3.5. If case control study, were potential confounding factors comparable for cases and controls? (If case series or trial with subjects serving as own control, this criterion is not applicable.) N/A
  3.6. If diagnostic test, was there an independent blind comparison with an appropriate reference standard (e.g., "gold standard")? N/A
4. Was method of handling withdrawals described? Yes
  4.1. Were follow-up methods described and the same for all groups? Yes
  4.2. Was the number, characteristics of withdrawals (i.e., dropouts, lost to follow up, attrition rate) and/or response rate (cross-sectional studies) described for each group? (Follow up goal for a strong study is 80%.) Yes
  4.3. Were all enrolled subjects/patients (in the original sample) accounted for? Yes
  4.4. Were reasons for withdrawals similar across groups? Yes
  4.5. If diagnostic test, was decision to perform reference test not dependent on results of test under study? N/A
5. Was blinding used to prevent introduction of bias? Yes
  5.1. In intervention study, were subjects, clinicians/practitioners, and investigators blinded to treatment group, as appropriate? Yes
  5.2. Were data collectors blinded for outcomes assessment? (If outcome is measured using an objective test, such as a lab value, this criterion is assumed to be met.) Yes
  5.3. In cohort study or cross-sectional study, were measurements of outcomes and risk factors blinded? N/A
  5.4. In case control study, was case definition explicit and case ascertainment not influenced by exposure status? N/A
  5.5. In diagnostic study, were test results blinded to patient history and other test results? N/A
6. Were intervention/therapeutic regimens/exposure factor or procedure and any comparison(s) described in detail? Were interveningfactors described? Yes
  6.1. In RCT or other intervention trial, were protocols described for all regimens studied? Yes
  6.2. In observational study, were interventions, study settings, and clinicians/provider described? N/A
  6.3. Was the intensity and duration of the intervention or exposure factor sufficient to produce a meaningful effect? ???
  6.4. Was the amount of exposure and, if relevant, subject/patient compliance measured? Yes
  6.5. Were co-interventions (e.g., ancillary treatments, other therapies) described? N/A
  6.6. Were extra or unplanned treatments described? N/A
  6.7. Was the information for 6.4, 6.5, and 6.6 assessed the same way for all groups? Yes
  6.8. In diagnostic study, were details of test administration and replication sufficient? N/A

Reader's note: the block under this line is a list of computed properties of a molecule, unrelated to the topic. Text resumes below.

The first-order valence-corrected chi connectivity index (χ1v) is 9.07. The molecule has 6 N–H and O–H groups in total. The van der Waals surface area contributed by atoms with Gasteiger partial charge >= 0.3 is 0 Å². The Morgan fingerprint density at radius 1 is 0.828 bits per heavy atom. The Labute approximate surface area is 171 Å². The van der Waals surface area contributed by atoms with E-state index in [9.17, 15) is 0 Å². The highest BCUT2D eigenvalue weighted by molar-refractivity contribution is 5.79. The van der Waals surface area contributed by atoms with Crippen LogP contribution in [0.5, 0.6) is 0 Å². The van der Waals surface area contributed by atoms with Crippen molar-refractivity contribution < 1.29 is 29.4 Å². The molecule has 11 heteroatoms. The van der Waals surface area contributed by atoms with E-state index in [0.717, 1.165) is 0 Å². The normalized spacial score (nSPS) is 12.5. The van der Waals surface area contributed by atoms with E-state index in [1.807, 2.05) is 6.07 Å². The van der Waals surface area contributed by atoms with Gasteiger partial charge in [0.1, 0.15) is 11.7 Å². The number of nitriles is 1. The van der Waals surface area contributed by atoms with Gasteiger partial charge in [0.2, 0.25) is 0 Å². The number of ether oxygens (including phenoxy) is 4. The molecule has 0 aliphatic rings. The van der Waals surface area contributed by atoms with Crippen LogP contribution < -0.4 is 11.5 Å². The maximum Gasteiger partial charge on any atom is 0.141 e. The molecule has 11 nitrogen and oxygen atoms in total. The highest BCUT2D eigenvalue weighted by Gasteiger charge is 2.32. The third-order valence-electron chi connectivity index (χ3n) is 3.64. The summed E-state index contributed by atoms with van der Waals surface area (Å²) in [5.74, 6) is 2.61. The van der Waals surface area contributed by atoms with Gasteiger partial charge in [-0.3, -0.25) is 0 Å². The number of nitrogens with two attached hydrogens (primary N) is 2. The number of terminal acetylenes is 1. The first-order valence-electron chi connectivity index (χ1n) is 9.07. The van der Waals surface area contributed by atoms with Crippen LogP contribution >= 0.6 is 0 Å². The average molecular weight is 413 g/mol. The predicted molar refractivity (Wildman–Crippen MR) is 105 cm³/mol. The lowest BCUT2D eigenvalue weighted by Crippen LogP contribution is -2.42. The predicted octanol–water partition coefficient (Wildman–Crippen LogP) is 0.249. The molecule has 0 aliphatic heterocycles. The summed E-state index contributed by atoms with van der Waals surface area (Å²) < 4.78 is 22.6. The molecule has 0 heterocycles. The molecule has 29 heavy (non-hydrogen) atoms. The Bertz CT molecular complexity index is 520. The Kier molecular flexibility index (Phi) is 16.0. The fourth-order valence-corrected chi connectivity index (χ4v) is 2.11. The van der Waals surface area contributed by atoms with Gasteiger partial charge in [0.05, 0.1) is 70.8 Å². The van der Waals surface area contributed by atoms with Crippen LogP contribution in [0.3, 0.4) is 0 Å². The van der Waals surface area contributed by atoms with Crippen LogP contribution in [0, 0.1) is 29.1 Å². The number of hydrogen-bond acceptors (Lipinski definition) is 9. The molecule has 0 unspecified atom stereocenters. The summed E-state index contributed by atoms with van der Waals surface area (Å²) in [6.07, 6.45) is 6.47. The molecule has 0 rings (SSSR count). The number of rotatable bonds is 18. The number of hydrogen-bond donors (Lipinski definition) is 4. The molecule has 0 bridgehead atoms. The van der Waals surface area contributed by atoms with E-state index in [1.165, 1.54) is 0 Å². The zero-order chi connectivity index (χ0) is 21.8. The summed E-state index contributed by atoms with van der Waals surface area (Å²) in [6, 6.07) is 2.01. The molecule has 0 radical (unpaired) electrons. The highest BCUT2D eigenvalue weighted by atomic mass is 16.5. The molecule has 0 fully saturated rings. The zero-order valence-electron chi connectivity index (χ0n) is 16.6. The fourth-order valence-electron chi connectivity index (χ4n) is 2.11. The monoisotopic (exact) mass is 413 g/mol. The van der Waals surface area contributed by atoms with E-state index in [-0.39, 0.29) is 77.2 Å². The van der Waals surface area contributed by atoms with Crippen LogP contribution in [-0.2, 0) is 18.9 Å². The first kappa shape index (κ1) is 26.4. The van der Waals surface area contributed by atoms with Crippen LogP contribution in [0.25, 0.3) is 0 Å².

7. Were outcomes clearly defined and the measurements valid and reliable? Yes
  7.1. Were primary and secondary endpoints described and relevant to the question? Yes
  7.2. Were nutrition measures appropriate to question and outcomes of concern? Yes
  7.3. Was the period of follow-up long enough for important outcome(s) to occur? No
  7.4. Were the observations and measurements based on standard, valid, and reliable data collection instruments/tests/procedures? Yes
  7.5. Was the measurement of effect at an appropriate level of precision? Yes
  7.6. Were other factors accounted for (measured) that could affect outcomes? ???
  7.7. Were the measurements conducted consistently across groups? Yes
8. Was the statistical analysis appropriate for the study design and type of outcome indicators? Yes
  8.1. Were statistical analyses adequately described and the results reported appropriately? Yes
  8.2. Were correct statistical tests used and assumptions of test not violated? Yes
  8.3. Were statistics reported with levels of significance and/or confidence intervals? Yes
  8.4. Was "intent to treat" analysis of outcomes done (and as appropriate, was there an analysis of outcomes for those maximally exposed or a dose-response analysis)? Yes
  8.5. Were adequate adjustments made for effects of confounding factors that might have affected the outcomes (e.g., multivariate analyses)? Yes
  8.6. Was clinical significance as well as statistical significance reported? Yes
  8.7. If negative findings, was a power calculation reported to address type 2 error? Yes
9. Are conclusions supported by results with biases and limitations taken into consideration? Yes
  9.1. Is there a discussion of findings? Yes
  9.2. Are biases and study limitations identified and discussed? Yes
10. Is bias due to study's funding or sponsorship unlikely? Yes
  10.1. Were sources of funding and investigators' affiliations described? Yes
  10.2. Was the study free from apparent conflict of interest? Yes